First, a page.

Seven-dimensional cross product

In three dimensions, the familiar cross product is a bilinear function expressible in terms of the Levi-Civita alternating tensor. Specifically, a = b × c can be written as ai = εijk bj ck, which has the following beautiful properties:

  • Bilinearity: a is a linear function of b (when c is fixed), and a linear function of c (when b is fixed);
  • Complete antisymmetry: swapping any two of the indices flips the sign of the tensor;
  • Orthogonality: a is always perpendicular to b and c;
  • Isotropy: the tensor is unchanged when transformed in SO(3).

It should be evident that for orthogonality and isotropy, the cross product can only be defined in three dimensions. In two dimensions or lower, there are insufficiently many dimensions for orthogonality. On the other hand, in four or more dimensions, we can apply a rotation that preserves b and c whilst changing a, so the cross product cannot be well defined. Hence, it only exists in three dimensions (unless it is identically zero, which is stupid and trivial).

However, if we relax the condition of total isotropy, there exists a seven-dimensional analogue of the cross product. It is uniquely determined (up to automorphism of the underlying vector space) by the following conditions:

  • Bilinearity;
  • Complete antisymmetry;
  • Orthogonality.

Even though it doesn’t have full isotropy (i.e. the automorphism group of the tensor is smaller than SO(7)), it still retains a lot of symmetry. The automorphism group is the compact real form of the exceptional Lie group G2.

If we choose the canonical coordinate system, then the components of the tensor can be visualised as a three-dimensional array (where blue and red are +1 and −1, respectively):


The projection shown above highlights the antisymmetry of the tensor — reflecting in an axis causes the colours of the entries to alternate. Note that the position (x, y, z) is non-zero if and only if x, y and z are collinear on (a particular labelling of) the Fano plane.

Quaternions and octonions

With a slight abuse of notation, one can write a quaternion as a sum of a scalar and vector, such as λ + a, where λ is the real part and a is the (three-dimensional) imaginary part. Then, the rule for multiplying quaternions becomes:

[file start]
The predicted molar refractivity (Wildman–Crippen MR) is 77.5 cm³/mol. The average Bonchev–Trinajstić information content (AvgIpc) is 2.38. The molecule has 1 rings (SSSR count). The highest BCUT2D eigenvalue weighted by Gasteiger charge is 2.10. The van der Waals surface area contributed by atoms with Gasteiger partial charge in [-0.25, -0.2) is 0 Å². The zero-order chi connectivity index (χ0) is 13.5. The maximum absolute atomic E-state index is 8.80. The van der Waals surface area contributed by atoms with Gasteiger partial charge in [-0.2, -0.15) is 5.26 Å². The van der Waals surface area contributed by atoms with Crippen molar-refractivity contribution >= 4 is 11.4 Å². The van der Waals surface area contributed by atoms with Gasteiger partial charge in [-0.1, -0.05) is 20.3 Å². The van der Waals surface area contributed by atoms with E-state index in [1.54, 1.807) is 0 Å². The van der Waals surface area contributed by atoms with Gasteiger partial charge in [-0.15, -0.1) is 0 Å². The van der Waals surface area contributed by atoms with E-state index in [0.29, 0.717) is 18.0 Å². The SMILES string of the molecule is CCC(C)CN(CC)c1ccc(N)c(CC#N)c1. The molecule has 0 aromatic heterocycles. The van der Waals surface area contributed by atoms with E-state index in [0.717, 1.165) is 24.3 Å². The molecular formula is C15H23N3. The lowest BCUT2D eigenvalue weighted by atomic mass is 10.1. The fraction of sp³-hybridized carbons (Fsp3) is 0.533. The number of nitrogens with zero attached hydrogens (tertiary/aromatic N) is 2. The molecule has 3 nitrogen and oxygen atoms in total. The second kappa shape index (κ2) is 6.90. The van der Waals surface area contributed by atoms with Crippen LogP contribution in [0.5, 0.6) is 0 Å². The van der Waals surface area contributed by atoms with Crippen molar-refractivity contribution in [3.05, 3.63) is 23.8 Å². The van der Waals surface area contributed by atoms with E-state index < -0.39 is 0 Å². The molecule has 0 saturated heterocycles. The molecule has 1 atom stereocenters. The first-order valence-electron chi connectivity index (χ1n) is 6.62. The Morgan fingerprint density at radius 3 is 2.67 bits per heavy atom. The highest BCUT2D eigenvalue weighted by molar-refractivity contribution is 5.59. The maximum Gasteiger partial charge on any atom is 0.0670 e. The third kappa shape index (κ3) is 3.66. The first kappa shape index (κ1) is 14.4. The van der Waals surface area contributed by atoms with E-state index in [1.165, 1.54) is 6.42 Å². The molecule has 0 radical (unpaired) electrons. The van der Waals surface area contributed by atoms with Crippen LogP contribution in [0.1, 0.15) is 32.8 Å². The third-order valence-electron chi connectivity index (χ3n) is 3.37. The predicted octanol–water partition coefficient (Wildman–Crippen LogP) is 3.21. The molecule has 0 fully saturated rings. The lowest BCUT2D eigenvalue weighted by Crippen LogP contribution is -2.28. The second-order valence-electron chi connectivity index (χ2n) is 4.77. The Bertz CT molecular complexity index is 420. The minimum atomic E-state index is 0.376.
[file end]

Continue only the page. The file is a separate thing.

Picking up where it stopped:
• (λ + a)*(μ + b) = (λμ − a · b) + (λb + μa + a × b)

In fact, if we define the one-dimensional cross product to be identically zero, then this is also the definition of multiplying complex numbers. Using a seven-dimensional cross product, we obtain the rule for multiplying weird eight-dimensional entities called octonions. Whilst quaternions are slightly bad (they’re not commutative), octonions are really bad (they’re non-associative, which means you need to use parentheses in products of three or more octonions)!

There’s a book by John Conway and Derek Smith about quaternions and octonions. Rather informatively, it’s entitled On Quaternions and Octonions.

Split octonions

The (squared) norm of an octonion is defined to be the sum of the squares of its components, just as one would define the norm of a complex number. Equivalently, we can consider it to be the length of an octonion as a vector in eight-dimensional space.

It transpires that the octonions have a more pathological cousin, the split octonions, where four of the coordinates are spacelike and the other four are timelike. In other words, they live in a (4+4)-dimensional Minkowski space. When the (seven-dimensional) subspace of purely imaginary octonions is projectivised (the origin is thrown away and real scalar multiples are associated), we get a beautiful six-dimensional projective space. John Baez and Huerta discovered that this is precisely the space of positions of a spinorial ball rolling on the surface of a projective ball of three times its diameter.


Moreover, lines in this six-dimensional space are defined in a natural way, both in terms of the octonionic representation (as subplanes where all products have a norm of zero) and in terms of the rolling balls (as geodesic trajectories where the smaller ball rolls along a great circle of the larger ball).

And the symmetry group of this six-dimensional projective space? The split form of G2, naturally…

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7 Responses to Seven-dimensional cross product

  1. wojowu says:

    Sedenions are even worse than octonions – as they have zero divisors, even trivial division 0/a can be multivalued.

    • apgoucher says:

      Yes, they are. But I don’t think that they yield a 15-dimensional cross product.

      • From what I’ve read (and yet probably not understood), the problem is that sedenions are not alternative: a(ab) != (aa)b.

        It turns out that alternativity is an essential property for defining the cross product in the manner first used by Gibbs, Wilson, and Heaviside. The cross product is unique to R^3 and R^7. “

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